Treasuries Lose Most in First Half Since 2009 on Outlook for FedCordell Eddings and Daniel Kruger
Treasuries lost the most this year since 2009 as investors fled U.S. debt after the Federal Reserve signaled the world’s biggest economy may be strong enough to allow the central bank to reduce its bond buying this year.
U.S. bonds fell for a third quarter, the longest losing streak since 1999, Bank of America Merrill Lynch data show. Ten-year note yields touched 2.66 percent this week, the highest since August 2011, after Fed Chairman Ben S. Bernanke said June 19 policy makers may begin slowing purchases under quantitative easing this year and end them in mid-2014. The jobless rate fell in June to match the lowest since 2008, data next week may show.
“The move higher in rates is all about central-bank action,” said Larry Milstein, managing director in New York of government-debt trading at R.W. Pressprich & Co. “The move looks to be overdone given the economy, but the Fed has dominated the market with asset purchases. And if they are ready to start pulling back, investors don’t want to be the last ones out the door.”
Treasuries slid 2.57 percent this year through June 27, a Bank of America Merrill Lynch index showed. It was the biggest drop since the first half of 2009. U.S. government debt fell 2.32 percent in the second quarter, after losing 0.3 percent from January through March and slipping 0.1 percent in fourth-quarter 2012, Merrill Lynch indexes showed. It was the longest stretch since the three quarters ended in June 1999.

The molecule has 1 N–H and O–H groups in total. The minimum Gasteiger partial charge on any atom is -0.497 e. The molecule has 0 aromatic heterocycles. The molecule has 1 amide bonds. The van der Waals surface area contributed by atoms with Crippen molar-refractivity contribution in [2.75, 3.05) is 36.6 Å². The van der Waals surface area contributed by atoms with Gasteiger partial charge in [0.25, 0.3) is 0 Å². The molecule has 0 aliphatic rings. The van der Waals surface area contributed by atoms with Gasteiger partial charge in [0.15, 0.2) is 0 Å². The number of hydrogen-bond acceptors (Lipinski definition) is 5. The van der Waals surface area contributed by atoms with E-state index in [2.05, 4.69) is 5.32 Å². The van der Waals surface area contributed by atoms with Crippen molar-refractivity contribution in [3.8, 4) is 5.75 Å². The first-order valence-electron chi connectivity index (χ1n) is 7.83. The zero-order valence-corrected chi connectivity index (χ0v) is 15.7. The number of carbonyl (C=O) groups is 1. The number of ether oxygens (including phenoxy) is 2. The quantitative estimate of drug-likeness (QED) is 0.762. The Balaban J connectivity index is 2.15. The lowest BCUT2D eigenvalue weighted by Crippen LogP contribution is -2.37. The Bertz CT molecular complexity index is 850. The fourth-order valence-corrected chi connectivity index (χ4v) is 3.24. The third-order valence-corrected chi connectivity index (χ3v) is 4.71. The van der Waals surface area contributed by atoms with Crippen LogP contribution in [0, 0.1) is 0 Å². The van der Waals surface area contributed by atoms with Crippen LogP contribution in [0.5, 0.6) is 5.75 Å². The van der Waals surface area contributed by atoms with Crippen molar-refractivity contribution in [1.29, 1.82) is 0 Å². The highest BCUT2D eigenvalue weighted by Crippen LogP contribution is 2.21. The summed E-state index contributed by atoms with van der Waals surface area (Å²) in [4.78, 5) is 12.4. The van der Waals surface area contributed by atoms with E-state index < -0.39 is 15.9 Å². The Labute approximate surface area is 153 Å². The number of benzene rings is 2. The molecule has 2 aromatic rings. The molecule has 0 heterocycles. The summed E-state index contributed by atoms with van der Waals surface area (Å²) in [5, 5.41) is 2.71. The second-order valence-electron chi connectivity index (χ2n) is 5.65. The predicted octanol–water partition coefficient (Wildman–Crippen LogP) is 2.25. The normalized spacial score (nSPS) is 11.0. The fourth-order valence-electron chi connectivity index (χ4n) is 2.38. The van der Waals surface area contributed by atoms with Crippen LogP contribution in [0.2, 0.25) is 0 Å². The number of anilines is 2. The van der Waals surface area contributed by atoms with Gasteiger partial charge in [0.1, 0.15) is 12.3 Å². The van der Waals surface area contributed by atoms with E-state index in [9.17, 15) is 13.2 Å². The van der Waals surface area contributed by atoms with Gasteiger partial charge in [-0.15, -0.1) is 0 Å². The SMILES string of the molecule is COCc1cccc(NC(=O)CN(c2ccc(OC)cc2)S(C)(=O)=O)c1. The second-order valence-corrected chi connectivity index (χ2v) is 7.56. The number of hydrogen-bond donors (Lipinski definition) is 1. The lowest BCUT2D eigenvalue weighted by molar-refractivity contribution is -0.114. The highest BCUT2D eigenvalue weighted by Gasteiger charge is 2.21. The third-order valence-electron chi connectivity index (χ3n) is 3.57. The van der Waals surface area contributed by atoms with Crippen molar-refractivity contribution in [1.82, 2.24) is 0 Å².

Ten-year note yields climbed the most in almost a decade over the two past months, according to Bloomberg Bond Trader prices, surging 46 basis points, or 0.46 percentage point, in May and 36 basis points in June. The 83 basis-point jump was the biggest since the 95 basis-point increase in July and August 2003. The yields declined five basis points last week to 2.49 percent. The price of the 1.75 percent securities due in May 2023 gained 3/8, or $3.75 per $1,000 face amount, to 93 19/32.
The benchmark yields advanced from a 2013 intraday low of 1.61 percent on May 1 as bets rose that the Fed would reduce the bond-buying it announced in December to put downward pressure on borrowing costs, spur economic growth and combat unemployment.
The Fed purchases $85 billion of Treasuries and mortgage bonds every month in the program, the third round of purchases in its stimulus effort. Policy makers have also kept its benchmark interest-rate target at zero to 0.25 percent since 2008 to support the economy.
Bernanke, in response to questions from lawmakers after congressional testimony on May 22, said policy makers could cut the pace of buying if the U.S. employment outlook showed a sustainable improvement. He also said tightening policy too soon would endanger the recovery.